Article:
Written evidence submitted by Dr Geraldine Brown (Assistant Professor at Coventry University); Rona Epstein (Honorary Fellow at Coventry University); Dr Sarah O'Flynn (Principal Lecturer at Roehampton University)

In 2018, our team carried out a study exploring the prosecution of parents whose children have missed school.  The research was an attempt to capture the views and experiences of parents whose voices are often missing from public discourse and strategies to improve school attendance.  We wanted to look beyond a dominant narrative in which parents are deemed to be ‘failing’ their child/ ren and responsible for their poor attendance, to uncover their lived reality and better understand factors that contributed to poor attendance and may lead to parents coming to the attention of the criminal justice system.  As such, our study set out to explore the reasons underpinning children failing to attend school regularly, what problems this created for the family, the parents’ views of how the schools tackled their child’s problems, and whether or not the parents were prosecuted or threatened with prosecution. 

Revisiting the law

Our study started with an examination of the legal framework. In England and Wales, the offence of truancy is deemed to have been committed by parents or carers of school age children whose children have not attended school regularly.  Section 7 of the Education Act 1996 sets out a parental duty to secure the efficient education of children by ensuring the child’s regular attendance at school or otherwise.  If the child fails to attend school regularly the parent is guilty of an offence.  Under Subsection 444 (1) the offence is strict liability; the parent is not required to know that the child has missed school.  If, for example, the child was living with her grandmother and missed school, the child’s parents would be liable for prosecution for their child’s truancy, even if they did not know she was missing school.  Under Subsection 444 (1A) there is a further offence if the parent knew about the child’s absence and failed to act. The punishment can be a fine up to £2,500 or a term of imprisonment.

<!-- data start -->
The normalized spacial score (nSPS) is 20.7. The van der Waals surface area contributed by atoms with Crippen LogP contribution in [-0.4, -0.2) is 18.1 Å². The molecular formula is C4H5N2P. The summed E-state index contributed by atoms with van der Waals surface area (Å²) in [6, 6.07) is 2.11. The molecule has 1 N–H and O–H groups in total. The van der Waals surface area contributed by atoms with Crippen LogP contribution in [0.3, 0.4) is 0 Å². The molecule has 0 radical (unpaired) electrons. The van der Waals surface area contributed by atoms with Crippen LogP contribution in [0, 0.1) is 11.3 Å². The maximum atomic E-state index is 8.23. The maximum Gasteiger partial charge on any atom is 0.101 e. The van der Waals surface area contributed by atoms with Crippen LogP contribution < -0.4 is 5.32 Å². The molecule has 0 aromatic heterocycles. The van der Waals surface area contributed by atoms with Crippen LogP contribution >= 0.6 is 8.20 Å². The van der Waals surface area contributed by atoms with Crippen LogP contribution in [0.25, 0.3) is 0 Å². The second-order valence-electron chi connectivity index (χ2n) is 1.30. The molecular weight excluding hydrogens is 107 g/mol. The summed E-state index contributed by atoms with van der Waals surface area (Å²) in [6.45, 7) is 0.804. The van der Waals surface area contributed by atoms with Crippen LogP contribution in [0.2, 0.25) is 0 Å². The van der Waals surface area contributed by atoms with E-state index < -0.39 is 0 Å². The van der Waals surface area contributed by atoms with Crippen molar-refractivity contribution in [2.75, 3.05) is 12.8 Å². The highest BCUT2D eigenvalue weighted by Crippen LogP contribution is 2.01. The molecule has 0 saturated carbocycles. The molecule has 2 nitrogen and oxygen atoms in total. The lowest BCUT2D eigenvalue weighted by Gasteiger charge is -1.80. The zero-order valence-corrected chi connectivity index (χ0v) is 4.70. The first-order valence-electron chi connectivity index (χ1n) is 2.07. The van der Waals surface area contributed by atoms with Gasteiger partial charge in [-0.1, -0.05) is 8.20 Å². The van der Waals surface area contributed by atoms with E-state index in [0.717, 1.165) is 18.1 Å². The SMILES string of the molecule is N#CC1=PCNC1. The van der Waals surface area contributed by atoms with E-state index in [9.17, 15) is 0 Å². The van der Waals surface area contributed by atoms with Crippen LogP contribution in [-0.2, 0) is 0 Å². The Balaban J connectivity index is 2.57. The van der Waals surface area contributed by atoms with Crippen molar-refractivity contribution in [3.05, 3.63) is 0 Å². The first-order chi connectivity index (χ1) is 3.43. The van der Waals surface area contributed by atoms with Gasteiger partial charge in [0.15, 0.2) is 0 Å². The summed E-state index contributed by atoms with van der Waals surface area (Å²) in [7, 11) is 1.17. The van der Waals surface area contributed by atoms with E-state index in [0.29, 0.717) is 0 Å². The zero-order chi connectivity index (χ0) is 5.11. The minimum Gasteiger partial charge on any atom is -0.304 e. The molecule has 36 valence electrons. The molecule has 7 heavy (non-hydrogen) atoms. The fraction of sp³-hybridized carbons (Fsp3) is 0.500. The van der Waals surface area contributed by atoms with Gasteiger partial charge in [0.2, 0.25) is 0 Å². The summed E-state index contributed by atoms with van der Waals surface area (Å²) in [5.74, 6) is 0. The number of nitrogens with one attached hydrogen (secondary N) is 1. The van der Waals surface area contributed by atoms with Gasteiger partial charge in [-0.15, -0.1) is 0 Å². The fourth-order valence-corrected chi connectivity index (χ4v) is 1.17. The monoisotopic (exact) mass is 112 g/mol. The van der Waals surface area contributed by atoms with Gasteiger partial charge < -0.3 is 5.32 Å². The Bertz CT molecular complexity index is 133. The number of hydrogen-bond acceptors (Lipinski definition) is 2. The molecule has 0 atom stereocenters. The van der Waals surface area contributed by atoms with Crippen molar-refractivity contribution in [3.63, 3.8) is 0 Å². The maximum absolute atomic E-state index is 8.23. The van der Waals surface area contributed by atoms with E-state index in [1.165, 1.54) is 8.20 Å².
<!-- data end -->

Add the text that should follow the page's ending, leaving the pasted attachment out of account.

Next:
At the time of conducting the study statistics showed that:




Lessons learnt from our work

Children missing school

Taken off the school roll



Lack of resources

The parents

Families under particular stress




Prosecutions and fines


How parents can complain

Where next?

We can only report on our sample of 126 parents and their children.  At the time of our study statistics indicated a further 16,400 families who had come to the attention of the criminal justice system for truancy.  Further research is needed and the government is best place to collaborate with researchers to undertake this work, as the Ministry of Justice has the data identifying these parents. We believe it is important to know how many of these families have children with SEND and what role this has played in their absence from school.

Alternative approaches


The data highlights how the prosecution of parents for a child/ren missing school is a punitive approach that leads to harm to parents, children and vulnerable families.  It also appears to be ineffective in getting reluctant and fearful children back into the classroom. 

Access to the full report:  https://covrj.uk/wp-content/uploads/2019/01/PROSECUTINGParents.pdf